Games Real Actors Play: Actor-Centered Institutionalism in Policy Research

By Fritz W. Scharpf | Go to book overview

NOTES
1.
This form of coordination was identified by Philipp Genschel ( 1993) in an empirical study of coordination within and among specialized standard-setting committees in international telecommunications. Even though there is a high degree of overlap between the jurisdictional domains of these committees, and even though their membership is also overlapping (so that all actors are fully aware of the interdependence among separate standardization processes), there is no attempt to achieve overall coordination either through merging adjacent committees or through establishing liaison committees that would work out common solutions. Instead, whichever committee is further advanced in its own work will define its own standard, while the other committees will take that standard into account in their own subsequent work. As a result, the overall patchwork of standards tends to be highly coordinated and, in that sense, efficient.
2.
That is only true if changes must be brought about by new decision initiatives. If the status quo should deteriorate as a consequence of external changes, a pure system of Negative Coordination would prevent the adjustment of standing decisions as long as there are still parties who are better off without the adjustment.
3.
With two actors, orthogonal preference vectors, and policy options randomly distributed in Euclidean space, the probability that a proposal that is attractive to one side will be rejected by the other side is p = ½.
4.
We do not discuss here the theoretically less interesting mixed form of "calculated adaptive adjustment."
5.
In addition, the rubric of manipulated adjustment is to include "authoritarian prescription and "unconditional manipulation" (i.e., direct and indirect forms of hierarchical control), as well as "prior decision" (i.e., exploiting the advantage of the first move in a sequential, noncooperative game) and "indirect manipulation" (i.e., prevailing on a third party to use its influence on the target actors). Analytically, this is an extremely heterogeneous list whose diverse welfare implications cannot be fully explored here. If Lindblom had thought that hierarchical control were generally efficient, he would have written a different book ( Miller 1992). "Prior decision" seems to be a less myopic variant of parametric adjustment, discussed earlier. Its implications are highly contingent on the nature of the game, however. Having the first move in a sequential game is an advantage if the game has multiple Nash equilibria; it is irrelevant if the game has precisely one Nash equilibrium in pure strategies; and it is a disadvantage in mixed-motive games without a Nash equilibrium or in zero-sum games without a saddle point. "Indirect manipulation," finally, does not seem to have any specific consequences of welfare-theoretic interest.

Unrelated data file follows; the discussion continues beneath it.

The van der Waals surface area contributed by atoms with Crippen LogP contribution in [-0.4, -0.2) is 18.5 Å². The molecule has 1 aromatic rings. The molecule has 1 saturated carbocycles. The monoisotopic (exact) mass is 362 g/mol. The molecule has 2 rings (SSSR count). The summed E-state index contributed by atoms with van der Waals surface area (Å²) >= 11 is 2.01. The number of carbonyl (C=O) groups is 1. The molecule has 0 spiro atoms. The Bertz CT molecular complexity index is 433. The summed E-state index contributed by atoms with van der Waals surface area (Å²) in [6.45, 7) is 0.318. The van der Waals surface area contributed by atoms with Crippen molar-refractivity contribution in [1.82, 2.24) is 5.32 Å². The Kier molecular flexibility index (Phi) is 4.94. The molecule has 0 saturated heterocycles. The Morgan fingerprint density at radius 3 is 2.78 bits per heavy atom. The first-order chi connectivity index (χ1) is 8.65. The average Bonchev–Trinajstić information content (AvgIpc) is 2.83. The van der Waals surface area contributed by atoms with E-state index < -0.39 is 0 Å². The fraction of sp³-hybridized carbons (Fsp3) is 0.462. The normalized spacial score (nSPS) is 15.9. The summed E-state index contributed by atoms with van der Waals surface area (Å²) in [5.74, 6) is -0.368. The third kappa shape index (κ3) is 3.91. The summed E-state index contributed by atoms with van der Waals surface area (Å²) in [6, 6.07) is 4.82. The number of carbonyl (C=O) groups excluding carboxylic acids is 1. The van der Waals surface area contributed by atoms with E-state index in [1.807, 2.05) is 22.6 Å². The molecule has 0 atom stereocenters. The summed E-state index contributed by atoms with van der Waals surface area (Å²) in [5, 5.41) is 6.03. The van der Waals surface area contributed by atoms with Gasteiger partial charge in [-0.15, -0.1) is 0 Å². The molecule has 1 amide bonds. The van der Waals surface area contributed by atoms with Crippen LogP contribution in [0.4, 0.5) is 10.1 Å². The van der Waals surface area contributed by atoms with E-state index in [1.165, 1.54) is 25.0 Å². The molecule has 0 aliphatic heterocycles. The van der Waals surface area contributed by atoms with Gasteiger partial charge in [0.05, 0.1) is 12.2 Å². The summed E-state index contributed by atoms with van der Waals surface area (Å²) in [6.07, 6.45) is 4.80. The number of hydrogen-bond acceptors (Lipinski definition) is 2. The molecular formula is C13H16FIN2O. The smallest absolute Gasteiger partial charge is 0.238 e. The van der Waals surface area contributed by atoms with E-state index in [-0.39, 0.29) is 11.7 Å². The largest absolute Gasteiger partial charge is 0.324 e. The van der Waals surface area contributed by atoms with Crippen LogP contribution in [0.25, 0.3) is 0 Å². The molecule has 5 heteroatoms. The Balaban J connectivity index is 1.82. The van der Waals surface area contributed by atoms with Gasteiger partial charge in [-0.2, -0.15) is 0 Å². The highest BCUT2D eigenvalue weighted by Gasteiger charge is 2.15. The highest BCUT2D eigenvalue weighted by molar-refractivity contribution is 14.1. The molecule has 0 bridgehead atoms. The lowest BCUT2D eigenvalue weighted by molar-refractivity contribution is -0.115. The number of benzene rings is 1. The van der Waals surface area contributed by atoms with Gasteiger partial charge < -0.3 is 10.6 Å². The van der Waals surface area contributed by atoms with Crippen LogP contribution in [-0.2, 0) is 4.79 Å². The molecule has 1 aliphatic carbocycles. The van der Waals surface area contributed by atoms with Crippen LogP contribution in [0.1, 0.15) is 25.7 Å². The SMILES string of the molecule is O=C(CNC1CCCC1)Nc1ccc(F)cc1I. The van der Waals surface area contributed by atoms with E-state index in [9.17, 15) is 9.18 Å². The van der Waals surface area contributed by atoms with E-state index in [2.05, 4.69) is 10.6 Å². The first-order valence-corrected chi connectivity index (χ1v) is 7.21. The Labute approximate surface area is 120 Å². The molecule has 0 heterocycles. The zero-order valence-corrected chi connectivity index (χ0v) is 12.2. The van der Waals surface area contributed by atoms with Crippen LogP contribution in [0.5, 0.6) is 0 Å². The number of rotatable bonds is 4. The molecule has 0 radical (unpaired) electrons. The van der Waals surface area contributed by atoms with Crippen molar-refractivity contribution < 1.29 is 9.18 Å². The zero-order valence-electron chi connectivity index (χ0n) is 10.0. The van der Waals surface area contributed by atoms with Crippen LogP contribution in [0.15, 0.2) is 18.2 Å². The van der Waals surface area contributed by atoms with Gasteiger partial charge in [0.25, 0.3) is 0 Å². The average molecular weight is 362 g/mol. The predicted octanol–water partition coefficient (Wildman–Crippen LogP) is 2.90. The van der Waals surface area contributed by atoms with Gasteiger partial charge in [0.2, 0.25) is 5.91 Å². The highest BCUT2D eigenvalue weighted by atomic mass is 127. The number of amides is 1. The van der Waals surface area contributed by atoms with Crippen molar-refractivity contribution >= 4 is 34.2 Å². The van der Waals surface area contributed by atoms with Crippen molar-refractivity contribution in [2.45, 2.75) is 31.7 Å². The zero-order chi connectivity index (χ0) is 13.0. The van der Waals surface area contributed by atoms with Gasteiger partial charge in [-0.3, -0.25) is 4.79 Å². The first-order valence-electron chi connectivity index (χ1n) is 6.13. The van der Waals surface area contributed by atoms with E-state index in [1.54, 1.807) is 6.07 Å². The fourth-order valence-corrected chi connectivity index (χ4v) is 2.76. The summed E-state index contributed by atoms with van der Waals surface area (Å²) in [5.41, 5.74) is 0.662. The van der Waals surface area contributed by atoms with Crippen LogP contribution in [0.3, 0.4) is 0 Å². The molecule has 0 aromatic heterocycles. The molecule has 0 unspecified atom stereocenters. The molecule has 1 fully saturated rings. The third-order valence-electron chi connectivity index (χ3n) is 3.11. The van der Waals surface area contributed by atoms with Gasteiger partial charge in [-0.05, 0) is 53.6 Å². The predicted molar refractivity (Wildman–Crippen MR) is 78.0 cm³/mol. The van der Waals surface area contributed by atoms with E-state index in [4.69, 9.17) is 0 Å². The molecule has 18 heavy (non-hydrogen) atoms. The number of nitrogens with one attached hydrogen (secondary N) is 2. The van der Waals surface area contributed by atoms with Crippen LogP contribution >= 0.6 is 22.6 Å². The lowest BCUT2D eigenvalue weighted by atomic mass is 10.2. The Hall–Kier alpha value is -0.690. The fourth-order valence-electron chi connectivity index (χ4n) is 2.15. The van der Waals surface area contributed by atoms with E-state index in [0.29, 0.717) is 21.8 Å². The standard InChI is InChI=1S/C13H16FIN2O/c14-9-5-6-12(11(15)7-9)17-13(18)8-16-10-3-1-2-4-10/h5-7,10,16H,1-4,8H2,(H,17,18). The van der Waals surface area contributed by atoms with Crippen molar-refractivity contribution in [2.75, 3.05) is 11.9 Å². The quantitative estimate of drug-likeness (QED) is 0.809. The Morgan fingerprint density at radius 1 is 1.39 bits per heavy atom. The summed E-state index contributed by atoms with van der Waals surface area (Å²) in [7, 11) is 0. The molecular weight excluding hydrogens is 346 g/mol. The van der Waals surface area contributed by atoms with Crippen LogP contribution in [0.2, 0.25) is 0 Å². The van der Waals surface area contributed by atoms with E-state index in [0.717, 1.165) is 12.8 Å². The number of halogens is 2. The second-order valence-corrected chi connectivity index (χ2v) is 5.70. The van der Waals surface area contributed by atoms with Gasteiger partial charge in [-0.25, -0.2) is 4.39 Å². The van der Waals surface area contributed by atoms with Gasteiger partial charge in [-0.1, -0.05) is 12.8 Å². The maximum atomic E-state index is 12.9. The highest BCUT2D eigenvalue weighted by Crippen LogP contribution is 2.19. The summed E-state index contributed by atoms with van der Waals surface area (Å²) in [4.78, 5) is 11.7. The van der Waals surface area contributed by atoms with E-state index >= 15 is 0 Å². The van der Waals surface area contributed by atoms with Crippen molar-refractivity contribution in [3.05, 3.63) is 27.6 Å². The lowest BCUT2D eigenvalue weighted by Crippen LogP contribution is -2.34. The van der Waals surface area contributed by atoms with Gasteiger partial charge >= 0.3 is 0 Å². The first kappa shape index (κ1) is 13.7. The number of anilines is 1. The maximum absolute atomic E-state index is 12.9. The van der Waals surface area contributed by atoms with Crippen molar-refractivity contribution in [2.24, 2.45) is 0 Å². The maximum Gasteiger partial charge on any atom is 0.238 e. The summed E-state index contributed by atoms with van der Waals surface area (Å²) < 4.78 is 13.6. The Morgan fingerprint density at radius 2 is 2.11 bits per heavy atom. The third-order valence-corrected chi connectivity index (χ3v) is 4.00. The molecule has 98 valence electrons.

6.
In the absence of transaction costs, for instance, there would be no reason to consider external effects as a problem, since all parties affected could participate in negotiations leading to an agreed decision. By contrast, if transaction costs matter, the inevitable nonidentity between those who are able to participate in a decision and those who are affected by it must become the core problem of normative political theory. By the same token, the problems associated with the "logic of collective action" ( Olson 1965) and empirical differences in the capacity of interests to achieve collective organization derive their political salience entirely from the real-world importance of transaction costs.
7.
There is of course no suggestion here that negotiations should be the only means available for achieving coordination in the face of distribution and value-creation prob-

-273-

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Games Real Actors Play: Actor-Centered Institutionalism in Policy Research
Table of contents

Table of contents

  • Title Page v
  • Contents ix
  • Tables and Figures xi
  • Acknowledgments xv
  • Introduction 1
  • Notes 18
  • 1 - Policy Research in the Face of Complexity 19
  • Notes 34
  • 2 - Actor-Centered Institutionalism 36
  • Notes 49
  • 3 - Actors 51
  • Notes 67
  • 4 - Actor Constellations 69
  • Notes 93
  • 5 - Unilateral Action in Anarchic Fields and Minimal Institutions 97
  • Notes 114
  • 6 - Negotiated Agreements 116
  • Notes 147
  • 7 - Decisions by Majority Vote 151
  • Notes 168
  • 8 - Hierarchical Direction 171
  • Notes 193
  • 9 - Varieties of the Negotiating State 195
  • Notes 214
  • Appendix 1 - A Game-Theoretical Interpretation of Inflation and Unemployment in Western Europe 217
  • Notes 237
  • References 240
  • Appendix 2 - Efficient Self-Coordination in Policy Networks -- a Simulation Study 245
  • Notes 273
  • References 276
  • References 281
  • About the Book and Author 303
  • Index 305
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